During the eighteenth
century more than half of the world's supply of gold was removed
from the verdant hillsides surrounding the quaint cobble-stoned
Brazilian town of Oro Preto. These same hills hold almost
the entire world's known commercial reserves of Imperial and Precious
Photo: R. W. Wise
Oro Preto – formerly Villa Rica (Rich Town), a city
that had a larger population and per capita income than New
York in the 1800’s.
Small deposits of low-grade topaz have been found
in the northern Brazilian state of Para, in Mexico, Ceylon, Burma,
and Pakistan and in Russia's Ural Mountains. Oro Preto, the name
translates as "Black Gold", is the only location that
is currently producing commercial quantities of natural topaz.
Before going further some clarification is in order.
This discussion is about natural color topaz as distinguished from
blue topaz. Natural blue, in fact any topaz in the blue/green color
range is an extreme rarity in nature. The blue topaz, which seems
to be everywhere in the market is common colorless topaz that has
been color enhanced through radiation and heat treatment.
Natural color topaz is usually divided into two
types; “precious” topaz and “imperial” topaz.
There is some confusion as to the distinction: Some experts consider
precious topaz to be any topaz in the yellow color range. Others
limit the term precious topaz to stones that do not exhibit the
strong multicolor effect that is normal in the imperial variety.
Topaz is strongly dichroic. The C axis of the crystal
is usually darker than the AB axis. So, when cut with the AB axis
face up, particularly in the long pear, oval and marquee shapes
that insure the best yield from the rough, the darker hue of C axis
bleeds into each end of the gemstone showing a richer more saturated
color at each end of the finished gem.
Topaz is a fluo-silicate of aluminum that crystallizes
in the orthorhombic crystal system. Topaz has a refractive index
of 1.6-1.7, specific gravity of 3.5-3.6 and a moh's hardness of
8. Topaz has perfect cleavage, that is, it parts easily parallel
to its cleavage planes and is therefore despite its hardness rated
poor in overall toughness.
Natural color topaz occurs on a color/rarity
continuum from yellow through to orange, cinnamon-pink (peach),
orange-pink (ripe-peach), pink, dark orangy red (hyacinth) and violetish
Brown is often encountered as a secondary hue
in topaz. The brownish-yellow to yellow-brown is sometimes called
Sherry topaz. Prices follow this same line with yellow priced lowest
and violetish red fetching the highest prices.
The gem can occur as a mixture of any of the above hues. So, the
possible colors of topaz are theoretically infinite. The peach and
cinnamon colors are the most characteristic. Topaz possesses a soft
velvety liquid brilliance that is unique to this gem species.
Photo: courtesy ICA.
“Imperial” topaz with the characteristic ripe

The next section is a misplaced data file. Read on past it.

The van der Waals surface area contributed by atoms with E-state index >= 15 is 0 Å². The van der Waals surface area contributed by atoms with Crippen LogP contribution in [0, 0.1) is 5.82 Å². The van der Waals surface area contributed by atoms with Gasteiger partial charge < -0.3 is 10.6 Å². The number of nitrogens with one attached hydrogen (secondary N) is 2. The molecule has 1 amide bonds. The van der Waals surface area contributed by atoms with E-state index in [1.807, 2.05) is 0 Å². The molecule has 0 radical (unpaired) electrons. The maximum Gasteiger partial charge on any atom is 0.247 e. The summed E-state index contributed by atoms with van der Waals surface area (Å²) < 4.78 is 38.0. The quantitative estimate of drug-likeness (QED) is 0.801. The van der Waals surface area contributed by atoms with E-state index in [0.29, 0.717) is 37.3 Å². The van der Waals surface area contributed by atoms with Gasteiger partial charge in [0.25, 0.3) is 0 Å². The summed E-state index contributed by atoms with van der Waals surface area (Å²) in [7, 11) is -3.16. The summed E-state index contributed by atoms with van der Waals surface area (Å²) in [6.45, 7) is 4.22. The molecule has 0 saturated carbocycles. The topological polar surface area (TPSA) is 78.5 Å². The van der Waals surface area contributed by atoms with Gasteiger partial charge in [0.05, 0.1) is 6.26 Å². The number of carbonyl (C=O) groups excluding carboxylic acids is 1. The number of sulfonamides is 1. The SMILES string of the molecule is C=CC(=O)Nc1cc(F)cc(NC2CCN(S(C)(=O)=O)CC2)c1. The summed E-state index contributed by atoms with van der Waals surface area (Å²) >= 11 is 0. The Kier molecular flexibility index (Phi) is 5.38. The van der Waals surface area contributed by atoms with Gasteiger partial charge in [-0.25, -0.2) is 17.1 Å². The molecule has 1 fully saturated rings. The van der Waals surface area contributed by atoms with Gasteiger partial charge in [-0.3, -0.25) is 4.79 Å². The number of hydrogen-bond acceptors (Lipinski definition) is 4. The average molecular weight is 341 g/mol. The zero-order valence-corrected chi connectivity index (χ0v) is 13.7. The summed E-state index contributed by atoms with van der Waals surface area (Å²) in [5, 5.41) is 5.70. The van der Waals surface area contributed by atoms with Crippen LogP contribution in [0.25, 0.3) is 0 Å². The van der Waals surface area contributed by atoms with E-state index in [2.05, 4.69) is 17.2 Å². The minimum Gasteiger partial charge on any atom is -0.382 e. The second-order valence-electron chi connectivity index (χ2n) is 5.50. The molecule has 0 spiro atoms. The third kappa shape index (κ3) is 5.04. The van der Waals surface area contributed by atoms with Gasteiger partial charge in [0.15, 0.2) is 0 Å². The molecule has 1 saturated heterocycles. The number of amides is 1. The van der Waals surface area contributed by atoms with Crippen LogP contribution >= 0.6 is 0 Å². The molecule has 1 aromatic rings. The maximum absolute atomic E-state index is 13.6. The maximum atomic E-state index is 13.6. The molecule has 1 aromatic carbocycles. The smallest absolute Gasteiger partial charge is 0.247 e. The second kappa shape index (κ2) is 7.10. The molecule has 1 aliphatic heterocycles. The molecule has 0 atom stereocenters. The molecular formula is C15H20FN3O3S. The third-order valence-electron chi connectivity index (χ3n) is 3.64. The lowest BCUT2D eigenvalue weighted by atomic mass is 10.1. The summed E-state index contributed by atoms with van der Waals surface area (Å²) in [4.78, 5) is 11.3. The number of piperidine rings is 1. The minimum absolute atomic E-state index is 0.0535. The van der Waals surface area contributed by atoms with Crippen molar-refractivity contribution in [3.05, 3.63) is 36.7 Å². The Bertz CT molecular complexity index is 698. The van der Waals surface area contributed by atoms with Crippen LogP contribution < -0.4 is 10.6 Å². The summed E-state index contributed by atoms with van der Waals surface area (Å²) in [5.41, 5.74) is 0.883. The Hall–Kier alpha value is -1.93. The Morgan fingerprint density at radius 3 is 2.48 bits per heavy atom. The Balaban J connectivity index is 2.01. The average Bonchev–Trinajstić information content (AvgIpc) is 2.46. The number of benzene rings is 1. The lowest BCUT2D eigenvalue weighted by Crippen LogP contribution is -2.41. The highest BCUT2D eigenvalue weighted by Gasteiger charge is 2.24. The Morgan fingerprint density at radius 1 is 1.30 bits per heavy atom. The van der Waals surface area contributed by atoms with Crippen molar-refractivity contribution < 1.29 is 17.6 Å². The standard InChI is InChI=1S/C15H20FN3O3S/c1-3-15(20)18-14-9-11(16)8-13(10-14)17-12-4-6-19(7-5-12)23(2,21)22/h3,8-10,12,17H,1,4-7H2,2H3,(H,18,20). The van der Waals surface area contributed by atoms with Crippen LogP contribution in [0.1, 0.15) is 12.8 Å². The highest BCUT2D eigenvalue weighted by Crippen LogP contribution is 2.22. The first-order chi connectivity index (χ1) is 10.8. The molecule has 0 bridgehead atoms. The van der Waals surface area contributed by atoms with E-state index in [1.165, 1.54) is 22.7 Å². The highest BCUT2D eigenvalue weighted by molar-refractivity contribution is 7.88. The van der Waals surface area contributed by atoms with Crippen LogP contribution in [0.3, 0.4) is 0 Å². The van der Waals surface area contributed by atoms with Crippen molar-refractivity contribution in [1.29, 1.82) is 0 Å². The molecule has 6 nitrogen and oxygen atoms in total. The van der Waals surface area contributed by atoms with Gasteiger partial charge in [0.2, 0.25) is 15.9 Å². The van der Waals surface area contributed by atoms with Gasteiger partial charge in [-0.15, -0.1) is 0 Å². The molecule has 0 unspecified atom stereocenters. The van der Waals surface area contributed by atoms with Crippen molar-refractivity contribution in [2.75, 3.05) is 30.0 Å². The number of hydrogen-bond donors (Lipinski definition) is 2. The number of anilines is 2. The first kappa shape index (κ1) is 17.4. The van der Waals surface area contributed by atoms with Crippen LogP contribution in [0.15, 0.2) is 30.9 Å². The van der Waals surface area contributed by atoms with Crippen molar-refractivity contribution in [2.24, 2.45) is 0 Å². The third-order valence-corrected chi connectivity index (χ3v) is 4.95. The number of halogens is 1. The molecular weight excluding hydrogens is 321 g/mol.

peach hue. Note the darker toned richer hue toward then ends
of the gemstone.
Using a tonal scale where window glass in 0%
and coal is 100% tone, the optimum tonal range for topaz is 60-75%.
Below 60% the color begins to pale and wash out; above 75% topaz
begins to loose the liquid affect and appear overdark.
The only known color enhancement for topaz is heat treatment. This
technique known as "pinking" is performed under relatively
low temperatures, at times over the open flame of a miner's campfire.
Stones with some pink or bluish pink can be turned a purer hue using
this technique. Although experienced dealers claim to be able to
separate heated from non-heated stones by eye, pink topaz also occurs
naturally and at the time of this writing there is no gemological
test that can identify "pinked" topaz.
Topaz is a night stone. That is, it looks its best
in incandescent or candlelight and it holds up well in low-light
environments. Topaz tends to bleed a bit, that is loose both color
and tone in florescent light and in daylight. Quartz-halogen lighting,
which due to its natural looking white spectrum is replacing the
old-fashioned incandescent spot in most jewelry stores, is a bit
kinder to topaz.
A majority of the topaz currently on the market
can be traced to a single mine, Capão, located about five
kilometers from the small village of Rodrigo Silva almost
dead center of the two hundred ninety square kilometer topaz belt
running in an east-west direction west of Oro Preto.
|Topaz mines around Oro Preto, the original
Capão, the name means "big lid"
in Portuguese, is one of two large-scale mechanized mines currently
operating. It is located just outside Oro Preto near the village
of Rodrigo Silva. A second large mechanized mine, Vermelhão,
is situated about 12km to the east.
Capão is an open pit operation with two
large pits, each carved over two hundred feet down into the verdant
hillside. The mine currently employs forty-seven workers and is
highly mechanized. Bulldozers are used to open the pits and most
initial sorting is carried on using German made hydraulic sluices
and sieves with some final sorting done by hand. The huge amount
of water necessary for mining operations is drawn from a nearby
lake. Mining technology is basic. The chief difference between modern
hydraulic mining and old fashioned panning lies not in the methodology
but in the ability of machinery to process large amounts of gem
bearing gravel quickly.
Photo: R. W. Wise
Gold panning is still practiced in the steep valleys outside
Oro Preto. This method is also used to pan for topaz. Topaz
mine outside the village of Rodrigo Silva, Minas Gerais, Brazil.
There are a number of smaller mines in the area
including Don Bosco and Garimpo that are strictly
hand operations that produce intermittently. The only other large-scale
operation is the Vermelhão mine located just twelve miles